After graduating from Notre Dame, Fitzgerald played several seasons of professional football. He played for the Massillon Tigers in 1916, where he rejoined his Notre Dame teammate Knute Rockne.[9][10] The 1916 Massillon Tigers finished in second place behind Jim Thorpe's Canton Bulldogs.[10] In 1917, the Youngstown Patricians (a team affiliated with the Patrician Club at Youngstown's St. Patrick's Parish) sought to win the professional football championship and signed five All-Americans, including Fitzgerald, Tommy Hughitt, Tom Gormley, Bart Macomber, Bill Kelleher, and Gil Ward.[11]

In 1918, Fitzgerald's professional football career was interrupted by military service after the United States entered World War I. He was commissioned as a second lieutenant and assigned as an aviation instructor at Brooks Field in San Antonio, Texas.[12]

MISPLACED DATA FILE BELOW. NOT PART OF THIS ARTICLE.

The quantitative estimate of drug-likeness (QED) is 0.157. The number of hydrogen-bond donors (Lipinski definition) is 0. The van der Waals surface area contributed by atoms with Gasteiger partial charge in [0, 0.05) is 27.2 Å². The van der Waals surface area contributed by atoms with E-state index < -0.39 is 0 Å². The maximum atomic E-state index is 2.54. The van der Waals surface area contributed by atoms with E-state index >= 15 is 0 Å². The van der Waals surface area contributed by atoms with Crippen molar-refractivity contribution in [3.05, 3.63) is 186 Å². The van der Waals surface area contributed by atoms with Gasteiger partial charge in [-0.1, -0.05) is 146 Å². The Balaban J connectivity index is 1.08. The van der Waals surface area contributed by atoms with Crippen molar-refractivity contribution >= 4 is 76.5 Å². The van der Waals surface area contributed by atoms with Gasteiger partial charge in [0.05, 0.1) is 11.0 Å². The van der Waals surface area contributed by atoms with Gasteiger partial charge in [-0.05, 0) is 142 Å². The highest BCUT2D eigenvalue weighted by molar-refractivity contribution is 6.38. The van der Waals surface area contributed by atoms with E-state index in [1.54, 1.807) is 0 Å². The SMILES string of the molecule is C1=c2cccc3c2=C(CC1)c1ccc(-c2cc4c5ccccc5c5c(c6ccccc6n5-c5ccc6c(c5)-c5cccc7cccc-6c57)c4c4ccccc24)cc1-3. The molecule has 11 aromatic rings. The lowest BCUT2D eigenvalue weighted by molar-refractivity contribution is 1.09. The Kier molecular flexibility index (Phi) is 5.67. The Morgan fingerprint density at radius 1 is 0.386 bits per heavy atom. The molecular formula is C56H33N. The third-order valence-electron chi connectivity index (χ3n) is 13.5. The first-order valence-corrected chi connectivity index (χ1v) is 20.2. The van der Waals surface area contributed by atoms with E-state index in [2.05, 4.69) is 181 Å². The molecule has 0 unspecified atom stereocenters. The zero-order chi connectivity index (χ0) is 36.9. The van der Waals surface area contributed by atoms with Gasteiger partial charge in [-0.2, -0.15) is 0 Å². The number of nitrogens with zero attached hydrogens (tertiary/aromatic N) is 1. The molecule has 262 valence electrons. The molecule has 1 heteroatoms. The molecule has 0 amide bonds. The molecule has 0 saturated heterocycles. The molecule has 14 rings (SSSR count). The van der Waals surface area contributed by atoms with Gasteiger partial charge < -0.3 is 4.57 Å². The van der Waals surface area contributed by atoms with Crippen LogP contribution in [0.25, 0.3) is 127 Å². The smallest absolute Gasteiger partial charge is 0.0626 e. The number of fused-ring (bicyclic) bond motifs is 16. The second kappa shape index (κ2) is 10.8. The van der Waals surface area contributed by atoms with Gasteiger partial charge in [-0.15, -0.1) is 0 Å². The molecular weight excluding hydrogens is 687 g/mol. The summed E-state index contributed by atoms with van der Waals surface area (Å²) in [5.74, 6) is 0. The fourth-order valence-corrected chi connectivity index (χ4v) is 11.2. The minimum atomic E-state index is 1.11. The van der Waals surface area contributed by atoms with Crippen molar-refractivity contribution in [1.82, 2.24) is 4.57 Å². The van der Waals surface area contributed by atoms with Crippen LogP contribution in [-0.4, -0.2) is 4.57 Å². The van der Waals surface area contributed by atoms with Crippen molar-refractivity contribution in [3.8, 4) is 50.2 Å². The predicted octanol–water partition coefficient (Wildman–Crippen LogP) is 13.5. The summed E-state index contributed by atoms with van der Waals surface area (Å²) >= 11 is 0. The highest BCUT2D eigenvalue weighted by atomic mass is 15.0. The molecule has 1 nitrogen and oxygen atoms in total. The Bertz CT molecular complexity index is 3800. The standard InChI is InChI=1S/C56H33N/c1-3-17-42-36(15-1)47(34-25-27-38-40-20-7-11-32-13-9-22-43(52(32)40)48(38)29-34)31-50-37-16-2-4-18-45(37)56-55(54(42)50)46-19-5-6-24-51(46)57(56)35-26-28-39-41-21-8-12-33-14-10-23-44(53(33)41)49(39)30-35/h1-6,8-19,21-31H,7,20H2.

After the war, Fitzgerald signed with the Rock Island Independents of the American Professional Football Association (predecessor to the NFL). He played Rock Island in the 1920 and 1921 seasons.[13] From 1922 through 1927, Fitzgerald was the line coach at Marquette University in Milwaukee, Wisconsin.[14] He was one of twelve teammates of Rockne from the 1914 football team who were selected for the honor guard at Rockne's funeral in 1931.[15]

See also[edit]


  1. ^ a b c d "Former Columbia Men on Notre Dame's Team: Bill Kellaher Bill Cook Freeman Fitzgerald and Charles Finnegan Help Defeat Army Football Eleven 35 to 13". The Sunday Oregonian. 1913-12-07.